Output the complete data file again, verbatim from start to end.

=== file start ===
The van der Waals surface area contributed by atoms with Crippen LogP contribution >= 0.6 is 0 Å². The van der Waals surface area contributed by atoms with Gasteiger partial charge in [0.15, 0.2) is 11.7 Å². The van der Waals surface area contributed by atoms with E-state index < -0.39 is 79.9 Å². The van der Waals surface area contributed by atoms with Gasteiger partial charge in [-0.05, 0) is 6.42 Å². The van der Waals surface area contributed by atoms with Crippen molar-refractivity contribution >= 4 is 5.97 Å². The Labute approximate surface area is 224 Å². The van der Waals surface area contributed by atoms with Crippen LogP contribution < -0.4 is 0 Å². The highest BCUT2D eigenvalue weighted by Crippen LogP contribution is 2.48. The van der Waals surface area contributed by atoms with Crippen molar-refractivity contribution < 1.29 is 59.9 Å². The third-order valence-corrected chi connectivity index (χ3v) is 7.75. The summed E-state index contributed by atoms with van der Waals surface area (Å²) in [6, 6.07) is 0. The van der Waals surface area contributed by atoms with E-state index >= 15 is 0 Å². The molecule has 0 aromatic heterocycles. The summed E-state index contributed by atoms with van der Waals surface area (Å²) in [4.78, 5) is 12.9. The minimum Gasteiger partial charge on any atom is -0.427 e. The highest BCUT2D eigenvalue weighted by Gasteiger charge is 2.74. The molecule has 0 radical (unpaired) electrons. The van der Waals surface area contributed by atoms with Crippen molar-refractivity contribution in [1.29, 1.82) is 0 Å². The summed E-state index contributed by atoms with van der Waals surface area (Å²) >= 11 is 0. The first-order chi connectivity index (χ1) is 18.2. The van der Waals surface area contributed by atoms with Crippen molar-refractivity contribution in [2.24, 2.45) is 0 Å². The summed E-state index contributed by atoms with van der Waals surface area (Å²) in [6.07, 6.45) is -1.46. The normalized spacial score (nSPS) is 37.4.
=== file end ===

The van der Waals surface area contributed by atoms with Crippen LogP contribution >= 0.6 is 0 Å². The van der Waals surface area contributed by atoms with Gasteiger partial charge in [0.15, 0.2) is 11.7 Å². The van der Waals surface area contributed by atoms with E-state index < -0.39 is 79.9 Å². The van der Waals surface area contributed by atoms with Gasteiger partial charge in [-0.05, 0) is 6.42 Å². The van der Waals surface area contributed by atoms with Crippen molar-refractivity contribution >= 4 is 5.97 Å². The Labute approximate surface area is 224 Å². The van der Waals surface area contributed by atoms with Crippen LogP contribution < -0.4 is 0 Å². The highest BCUT2D eigenvalue weighted by Crippen LogP contribution is 2.48. The van der Waals surface area contributed by atoms with Crippen molar-refractivity contribution < 1.29 is 59.9 Å². The third-order valence-corrected chi connectivity index (χ3v) is 7.75. The summed E-state index contributed by atoms with van der Waals surface area (Å²) in [6, 6.07) is 0. The van der Waals surface area contributed by atoms with E-state index >= 15 is 0 Å². The molecule has 0 aromatic heterocycles. The summed E-state index contributed by atoms with van der Waals surface area (Å²) in [4.78, 5) is 12.9. The minimum Gasteiger partial charge on any atom is -0.427 e. The highest BCUT2D eigenvalue weighted by Gasteiger charge is 2.74. The molecule has 0 radical (unpaired) electrons. The van der Waals surface area contributed by atoms with Crippen molar-refractivity contribution in [1.29, 1.82) is 0 Å². The summed E-state index contributed by atoms with van der Waals surface area (Å²) >= 11 is 0. The first-order chi connectivity index (χ1) is 18.2. The van der Waals surface area contributed by atoms with Crippen molar-refractivity contribution in [2.24, 2.45) is 0 Å². The summed E-state index contributed by atoms with van der Waals surface area (Å²) in [6.07, 6.45) is -1.46. The normalized spacial score (nSPS) is 37.4.